two children playing with a white fluffy dog at home

How Pet Insurance Works

On your insurance provider’s side, there are many intricate moving parts that ensure that their business is working like a well-oiled machine. The process can be boiled down to three steps on the customer’s side.

  1. Visit your veterinarian and pay your bill as usual.
  2. Submit a claim to your insurance company via your preferred method.
  3. Get reimbursed for your covered services.

Occasionally, your insurance provider may ask for additional information about your pet’s condition or their veterinary visit. Otherwise, you can sit back, relax, and let the system work for you.

What Does Basic Pet Insurance Cover?

Each pet insurance company has plan options and exclusions, so it’s important to do your research ahead of time to determine which one best suits you and your pet’s needs.

One of the most common exclusions, even for a basic plan, includes pre-existing conditions. However, you may find that various coverage plans will have different waiting periods, or some may not have a waiting period at all.

Some insurance providers, like the ASPCA Pet Health Insurance program, offer an accident-only plan, which is typically a budget-friendly option. With accident only, items such as broken bones, cuts, swallowed objects, ingestion of toxins, bite wounds, or torn ligaments could be covered. This type of plan additionally covers the cost of X-rays, bloodwork, or similar methods used for diagnosing the issue. Plus, the cost for treatment, including medication, in order for your pet to get better would be covered.

Pet Insurance Prescription Coverage

When shopping around for different pet insurance plans, it’s essential to inquire whether medication is covered. Some plan options, which may be more comprehensive, include drugs, while others offer optional drug coverage, which may need to be purchased as a separate add-on item.

Most insurance plans also have guidelines for medications that are covered. For instance, they typically need to have been prescribed by a certified veterinarian—though it’s recommended that you only give your pet medications recommended by your veterinarian anyways.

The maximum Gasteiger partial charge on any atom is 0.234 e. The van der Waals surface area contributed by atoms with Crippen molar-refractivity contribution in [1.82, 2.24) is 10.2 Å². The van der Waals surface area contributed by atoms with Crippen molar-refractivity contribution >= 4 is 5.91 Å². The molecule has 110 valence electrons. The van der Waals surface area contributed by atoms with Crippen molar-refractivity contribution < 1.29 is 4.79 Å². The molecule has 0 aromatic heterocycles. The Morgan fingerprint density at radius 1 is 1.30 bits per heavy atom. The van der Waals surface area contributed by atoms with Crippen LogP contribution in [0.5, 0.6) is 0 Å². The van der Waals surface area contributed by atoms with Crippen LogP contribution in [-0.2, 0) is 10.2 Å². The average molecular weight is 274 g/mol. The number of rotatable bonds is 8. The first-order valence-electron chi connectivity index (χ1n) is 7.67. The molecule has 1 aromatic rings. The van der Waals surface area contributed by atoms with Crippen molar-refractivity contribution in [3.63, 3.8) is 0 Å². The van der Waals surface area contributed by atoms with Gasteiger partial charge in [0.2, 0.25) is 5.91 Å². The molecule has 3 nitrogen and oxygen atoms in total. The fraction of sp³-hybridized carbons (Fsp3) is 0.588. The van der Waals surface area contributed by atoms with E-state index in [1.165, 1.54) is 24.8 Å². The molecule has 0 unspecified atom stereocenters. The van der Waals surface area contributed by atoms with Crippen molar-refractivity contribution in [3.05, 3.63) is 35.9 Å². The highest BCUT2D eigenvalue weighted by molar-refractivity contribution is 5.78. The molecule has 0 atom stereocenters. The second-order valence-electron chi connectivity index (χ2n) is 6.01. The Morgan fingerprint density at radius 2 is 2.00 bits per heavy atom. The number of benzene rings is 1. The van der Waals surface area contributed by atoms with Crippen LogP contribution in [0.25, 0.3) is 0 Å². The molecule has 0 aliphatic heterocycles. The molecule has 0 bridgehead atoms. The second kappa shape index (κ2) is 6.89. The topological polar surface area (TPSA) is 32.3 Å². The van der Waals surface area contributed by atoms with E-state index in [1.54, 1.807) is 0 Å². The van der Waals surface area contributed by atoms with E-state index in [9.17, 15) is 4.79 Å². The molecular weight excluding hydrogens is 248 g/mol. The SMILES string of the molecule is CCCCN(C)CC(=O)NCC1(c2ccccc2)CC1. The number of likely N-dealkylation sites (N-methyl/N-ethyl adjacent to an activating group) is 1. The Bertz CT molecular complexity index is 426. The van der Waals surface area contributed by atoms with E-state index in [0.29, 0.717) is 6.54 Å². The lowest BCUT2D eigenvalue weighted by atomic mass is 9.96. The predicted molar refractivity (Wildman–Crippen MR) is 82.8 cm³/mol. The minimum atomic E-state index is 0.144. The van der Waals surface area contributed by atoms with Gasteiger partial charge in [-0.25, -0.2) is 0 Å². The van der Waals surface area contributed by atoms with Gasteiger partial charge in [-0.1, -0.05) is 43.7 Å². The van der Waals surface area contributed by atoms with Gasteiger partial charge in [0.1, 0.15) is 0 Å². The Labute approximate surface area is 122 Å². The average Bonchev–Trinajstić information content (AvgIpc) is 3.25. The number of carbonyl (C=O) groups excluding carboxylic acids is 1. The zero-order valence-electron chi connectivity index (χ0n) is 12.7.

It's additionally key that you keep in mind that with pet insurance, the cost of medication covered still falls under the same rules of deductibles needing to be met while staying within your annual limit. Though you cannot use your health insurance to pay for your pet’s medication, even if it is filled at your pharmacy, you can help keep the costs lower. Try shopping around at local and online pharmacies and checking with your veterinarian if a generic version of the drug is available.

Types of Pet Insurance Coverage

Most pet insurance companies have multiple coverage plans customers can choose from, plus add-on options for more unique scenarios. Some of these can include:

  • Alternative Therapy Coverage

    Alternative therapy can include acupuncture, chiropractic care, hydrotherapy, rehabilitative therapy, and laser therapy. Your veterinarian may recommend some alternative methods as an option to help your pet with their recovery.

  • Behavioral Coverage

    This coverage can help cover the costs of diagnosing and treating behavioral-related issues and is only used for behavioral-related problems, which are different from a pet who is just untrained. Typical problems could include destructive chewing or scratching, fur pulling, excessive licking, pacing, or going outside the litter box. Treatment for these issues can vary.

  • Illness Coverage

    Illness coverage can include a wide range of health issues—anything from ear infections to cancer. This coverage can help with the costs of diagnostic tests and treatment methods.

  • Prescription Food & Supplements Coverage